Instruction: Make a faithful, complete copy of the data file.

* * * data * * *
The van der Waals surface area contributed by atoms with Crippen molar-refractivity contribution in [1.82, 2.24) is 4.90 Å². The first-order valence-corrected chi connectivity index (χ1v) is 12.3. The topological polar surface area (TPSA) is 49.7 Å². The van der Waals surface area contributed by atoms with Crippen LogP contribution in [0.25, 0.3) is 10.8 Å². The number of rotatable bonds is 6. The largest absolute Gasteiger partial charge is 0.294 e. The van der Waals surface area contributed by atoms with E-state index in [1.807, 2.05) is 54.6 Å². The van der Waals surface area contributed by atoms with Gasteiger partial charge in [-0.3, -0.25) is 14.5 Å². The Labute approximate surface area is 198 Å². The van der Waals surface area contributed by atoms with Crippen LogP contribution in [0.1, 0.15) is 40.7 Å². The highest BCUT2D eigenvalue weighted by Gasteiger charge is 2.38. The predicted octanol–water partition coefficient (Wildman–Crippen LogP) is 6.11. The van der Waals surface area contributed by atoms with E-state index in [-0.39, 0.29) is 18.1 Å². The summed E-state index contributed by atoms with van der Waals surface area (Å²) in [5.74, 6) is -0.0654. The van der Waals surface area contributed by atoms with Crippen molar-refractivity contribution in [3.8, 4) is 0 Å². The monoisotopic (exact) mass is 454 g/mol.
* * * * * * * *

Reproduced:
The van der Waals surface area contributed by atoms with Crippen molar-refractivity contribution in [1.82, 2.24) is 4.90 Å². The first-order valence-corrected chi connectivity index (χ1v) is 12.3. The topological polar surface area (TPSA) is 49.7 Å². The van der Waals surface area contributed by atoms with Crippen LogP contribution in [0.25, 0.3) is 10.8 Å². The number of rotatable bonds is 6. The largest absolute Gasteiger partial charge is 0.294 e. The van der Waals surface area contributed by atoms with E-state index in [1.807, 2.05) is 54.6 Å². The van der Waals surface area contributed by atoms with Gasteiger partial charge in [-0.3, -0.25) is 14.5 Å². The Labute approximate surface area is 198 Å². The van der Waals surface area contributed by atoms with Crippen LogP contribution in [0.1, 0.15) is 40.7 Å². The highest BCUT2D eigenvalue weighted by Gasteiger charge is 2.38. The predicted octanol–water partition coefficient (Wildman–Crippen LogP) is 6.11. The van der Waals surface area contributed by atoms with E-state index in [-0.39, 0.29) is 18.1 Å². The summed E-state index contributed by atoms with van der Waals surface area (Å²) in [5.74, 6) is -0.0654. The van der Waals surface area contributed by atoms with Crippen molar-refractivity contribution in [3.8, 4) is 0 Å². The monoisotopic (exact) mass is 454 g/mol.